The latest controversy around the racial slurs against Obama and the sexist remarks about Hillary, proves in effect what we've always known to be true: democracy is political entertainment. The masses simply can't get enough; we've had a disastrous war in Iraq that is leading nowhere, an economy that's about to go into recession, increased ethnic conflicts and several reports of corrupt lobbying, yet we insist on more. http://faculty.frostburg.edu/phil/forum/PlatoRep.htm
We want more entertainment, in any form, to keep us occupied in between work and TV. We need something to discuss and feel important about. Sexism and racism are currently two hot topics that serve this end. We feel good inside by asserting what's seen as morally correct in the social environment we're in. It's good to be an anti-racist but even better to be a feminist. Preferably you're both.
The two political parties or social classes that vied for power in classical Athens, as in most other Greek city states, were the oligarchs and the democrats. The oligarchs tried to establish a state in which only owners of substantial amounts of property could vote and hold public office, while the democrats insisted that all male citizens have the same rights. "An oligarchy is said to be that in which the few and the wealthy, and a democracy that in which the many and the poor are the rulers," as Aristotle put it in his Politics. (1)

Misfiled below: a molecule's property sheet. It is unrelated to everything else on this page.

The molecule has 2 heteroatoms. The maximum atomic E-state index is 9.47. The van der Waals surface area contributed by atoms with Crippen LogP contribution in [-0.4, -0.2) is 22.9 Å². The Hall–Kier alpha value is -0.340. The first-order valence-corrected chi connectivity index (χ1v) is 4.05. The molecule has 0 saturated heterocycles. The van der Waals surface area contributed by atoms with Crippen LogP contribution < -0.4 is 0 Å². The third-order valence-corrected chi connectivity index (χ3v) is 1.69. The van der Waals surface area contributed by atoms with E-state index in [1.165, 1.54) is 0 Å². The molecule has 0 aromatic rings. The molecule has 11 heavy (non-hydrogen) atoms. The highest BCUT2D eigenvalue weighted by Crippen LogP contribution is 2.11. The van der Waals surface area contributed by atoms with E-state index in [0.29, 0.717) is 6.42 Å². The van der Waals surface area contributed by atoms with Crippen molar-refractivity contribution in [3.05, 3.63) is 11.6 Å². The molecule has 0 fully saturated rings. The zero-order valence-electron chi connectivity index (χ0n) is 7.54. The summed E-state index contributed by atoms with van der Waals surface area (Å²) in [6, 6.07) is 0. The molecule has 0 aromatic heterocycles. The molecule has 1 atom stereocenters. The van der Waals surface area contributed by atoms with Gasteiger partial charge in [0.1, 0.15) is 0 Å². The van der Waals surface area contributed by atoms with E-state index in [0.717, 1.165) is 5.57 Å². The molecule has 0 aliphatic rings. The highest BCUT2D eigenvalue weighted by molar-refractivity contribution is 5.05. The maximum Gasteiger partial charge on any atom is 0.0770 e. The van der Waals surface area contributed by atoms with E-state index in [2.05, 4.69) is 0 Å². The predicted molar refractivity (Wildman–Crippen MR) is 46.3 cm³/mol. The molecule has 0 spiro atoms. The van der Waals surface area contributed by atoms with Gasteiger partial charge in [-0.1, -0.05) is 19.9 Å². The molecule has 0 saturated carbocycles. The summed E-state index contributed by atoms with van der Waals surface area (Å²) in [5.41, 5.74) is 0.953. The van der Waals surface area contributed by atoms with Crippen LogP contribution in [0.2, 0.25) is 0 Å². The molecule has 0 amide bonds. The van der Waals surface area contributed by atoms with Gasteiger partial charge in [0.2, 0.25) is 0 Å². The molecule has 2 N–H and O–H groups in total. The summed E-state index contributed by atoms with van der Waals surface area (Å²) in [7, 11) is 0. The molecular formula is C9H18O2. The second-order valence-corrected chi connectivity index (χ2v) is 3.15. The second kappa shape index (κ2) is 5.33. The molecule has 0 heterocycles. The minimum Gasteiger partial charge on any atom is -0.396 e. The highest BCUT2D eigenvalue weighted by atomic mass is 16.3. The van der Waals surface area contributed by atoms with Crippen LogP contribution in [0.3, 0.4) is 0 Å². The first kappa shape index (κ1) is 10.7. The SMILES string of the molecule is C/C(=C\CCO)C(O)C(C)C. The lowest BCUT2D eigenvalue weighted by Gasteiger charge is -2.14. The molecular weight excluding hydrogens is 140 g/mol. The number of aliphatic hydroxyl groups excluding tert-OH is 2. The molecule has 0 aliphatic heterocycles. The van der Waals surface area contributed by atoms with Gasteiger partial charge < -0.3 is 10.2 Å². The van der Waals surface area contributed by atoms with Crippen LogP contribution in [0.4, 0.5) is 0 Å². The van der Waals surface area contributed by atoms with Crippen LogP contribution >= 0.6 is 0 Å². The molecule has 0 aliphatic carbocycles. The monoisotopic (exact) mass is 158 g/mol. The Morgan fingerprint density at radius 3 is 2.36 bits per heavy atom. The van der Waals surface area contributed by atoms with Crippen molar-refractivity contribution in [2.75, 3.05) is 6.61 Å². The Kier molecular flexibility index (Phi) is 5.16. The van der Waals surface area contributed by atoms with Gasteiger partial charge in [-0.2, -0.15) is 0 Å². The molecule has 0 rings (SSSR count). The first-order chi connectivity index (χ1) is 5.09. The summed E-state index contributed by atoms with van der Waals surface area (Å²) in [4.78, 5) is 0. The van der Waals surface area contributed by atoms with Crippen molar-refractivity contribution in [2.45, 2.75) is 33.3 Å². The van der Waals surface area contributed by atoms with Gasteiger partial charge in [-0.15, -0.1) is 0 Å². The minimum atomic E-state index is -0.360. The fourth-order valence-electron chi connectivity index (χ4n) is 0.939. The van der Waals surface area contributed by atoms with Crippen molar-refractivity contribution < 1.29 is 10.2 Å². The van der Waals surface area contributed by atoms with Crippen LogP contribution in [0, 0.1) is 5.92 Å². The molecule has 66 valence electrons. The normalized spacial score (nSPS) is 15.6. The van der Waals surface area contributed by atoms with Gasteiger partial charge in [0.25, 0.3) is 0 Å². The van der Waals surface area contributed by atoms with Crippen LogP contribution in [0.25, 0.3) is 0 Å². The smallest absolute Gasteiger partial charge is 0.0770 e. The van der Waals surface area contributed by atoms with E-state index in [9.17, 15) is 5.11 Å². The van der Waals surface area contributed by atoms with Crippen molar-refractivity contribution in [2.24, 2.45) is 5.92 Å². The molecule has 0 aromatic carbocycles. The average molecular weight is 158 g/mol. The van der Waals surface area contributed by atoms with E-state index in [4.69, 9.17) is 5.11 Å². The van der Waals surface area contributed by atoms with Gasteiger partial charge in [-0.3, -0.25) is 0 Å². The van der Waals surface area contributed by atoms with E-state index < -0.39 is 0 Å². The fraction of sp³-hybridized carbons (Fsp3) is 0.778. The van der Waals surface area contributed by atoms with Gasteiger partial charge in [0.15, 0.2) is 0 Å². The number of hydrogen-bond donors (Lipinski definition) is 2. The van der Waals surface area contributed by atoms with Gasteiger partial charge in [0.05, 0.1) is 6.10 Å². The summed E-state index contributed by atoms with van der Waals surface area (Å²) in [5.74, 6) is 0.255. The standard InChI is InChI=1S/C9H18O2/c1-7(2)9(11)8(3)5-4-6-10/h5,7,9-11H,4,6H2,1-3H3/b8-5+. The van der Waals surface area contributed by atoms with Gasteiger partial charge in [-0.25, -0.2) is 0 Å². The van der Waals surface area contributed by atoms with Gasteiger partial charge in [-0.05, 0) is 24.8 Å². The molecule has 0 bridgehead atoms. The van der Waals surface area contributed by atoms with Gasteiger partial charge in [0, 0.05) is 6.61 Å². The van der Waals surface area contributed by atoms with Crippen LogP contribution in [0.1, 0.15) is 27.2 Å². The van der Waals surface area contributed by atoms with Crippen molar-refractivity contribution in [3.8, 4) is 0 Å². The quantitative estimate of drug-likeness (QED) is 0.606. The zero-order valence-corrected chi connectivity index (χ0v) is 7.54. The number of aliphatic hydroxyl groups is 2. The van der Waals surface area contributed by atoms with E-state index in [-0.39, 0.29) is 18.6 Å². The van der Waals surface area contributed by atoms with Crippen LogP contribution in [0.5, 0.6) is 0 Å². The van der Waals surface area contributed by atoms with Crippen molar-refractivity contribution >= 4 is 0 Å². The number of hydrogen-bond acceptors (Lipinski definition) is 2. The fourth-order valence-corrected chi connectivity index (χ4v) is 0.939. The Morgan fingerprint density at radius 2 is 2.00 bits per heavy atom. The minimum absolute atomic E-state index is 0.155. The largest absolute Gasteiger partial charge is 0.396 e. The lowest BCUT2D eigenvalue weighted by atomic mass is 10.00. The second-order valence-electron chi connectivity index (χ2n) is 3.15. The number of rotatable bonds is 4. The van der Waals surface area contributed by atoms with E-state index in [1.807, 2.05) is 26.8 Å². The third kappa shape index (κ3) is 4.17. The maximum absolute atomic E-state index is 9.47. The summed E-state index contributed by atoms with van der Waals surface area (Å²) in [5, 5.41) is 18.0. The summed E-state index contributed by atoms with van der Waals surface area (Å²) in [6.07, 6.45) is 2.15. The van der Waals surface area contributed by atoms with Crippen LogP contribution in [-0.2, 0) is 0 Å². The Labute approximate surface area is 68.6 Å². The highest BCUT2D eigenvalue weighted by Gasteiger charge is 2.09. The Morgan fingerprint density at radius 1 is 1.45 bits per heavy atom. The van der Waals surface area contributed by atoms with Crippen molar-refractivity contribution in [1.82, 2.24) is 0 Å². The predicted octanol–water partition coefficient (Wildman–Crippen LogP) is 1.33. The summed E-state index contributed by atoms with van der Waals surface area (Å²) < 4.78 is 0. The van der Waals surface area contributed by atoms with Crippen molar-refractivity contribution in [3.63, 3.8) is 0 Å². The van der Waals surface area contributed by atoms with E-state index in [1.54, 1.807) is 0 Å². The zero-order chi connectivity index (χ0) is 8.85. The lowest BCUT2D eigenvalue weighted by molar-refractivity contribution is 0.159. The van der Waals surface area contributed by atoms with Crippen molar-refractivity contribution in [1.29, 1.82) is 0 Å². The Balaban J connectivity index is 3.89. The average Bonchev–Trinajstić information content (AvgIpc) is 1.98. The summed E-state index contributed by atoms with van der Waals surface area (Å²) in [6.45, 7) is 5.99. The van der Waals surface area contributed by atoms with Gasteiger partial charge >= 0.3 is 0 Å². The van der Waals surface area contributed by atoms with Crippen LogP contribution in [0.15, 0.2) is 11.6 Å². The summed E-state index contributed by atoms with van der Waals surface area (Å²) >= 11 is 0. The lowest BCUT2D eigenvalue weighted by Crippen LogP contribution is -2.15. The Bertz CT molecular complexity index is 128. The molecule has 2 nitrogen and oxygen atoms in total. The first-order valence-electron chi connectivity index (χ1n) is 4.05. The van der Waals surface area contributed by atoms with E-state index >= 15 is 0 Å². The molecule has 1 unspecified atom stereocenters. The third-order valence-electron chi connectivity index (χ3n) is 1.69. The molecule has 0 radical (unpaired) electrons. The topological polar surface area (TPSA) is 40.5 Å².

Is not rule-by-wealthy collectives the eventual consequence of having a democracy; a control system for the foolish:http://www.infidels.org/library/modern/mathew/logic.html
Argumentum ad crumenam
The fallacy of believing that money is a criterion of correctness; that those with more money are more likely to be right. The opposite of Argumentum ad Lazarum.
Argumentum ad novitatem
This is the opposite of the Argumentum ad Antiquitatem; it's the fallacy of asserting that something is better or more correct simply because it is new, or newer than something else.
Argumentum ad numerum
This fallacy is closely related to the argumentum ad populum. It consists of asserting that the more people who support or believe a proposition, the more likely it is that that proposition is correct.
Argumentum ad populum (Appeal to the people or gallery)
This is known as Appealing to the Gallery, or Appealing to the People. You commit this fallacy if you attempt to win acceptance of an assertion by appealing to a large group of people. This form of fallacy is often characterized by emotive language.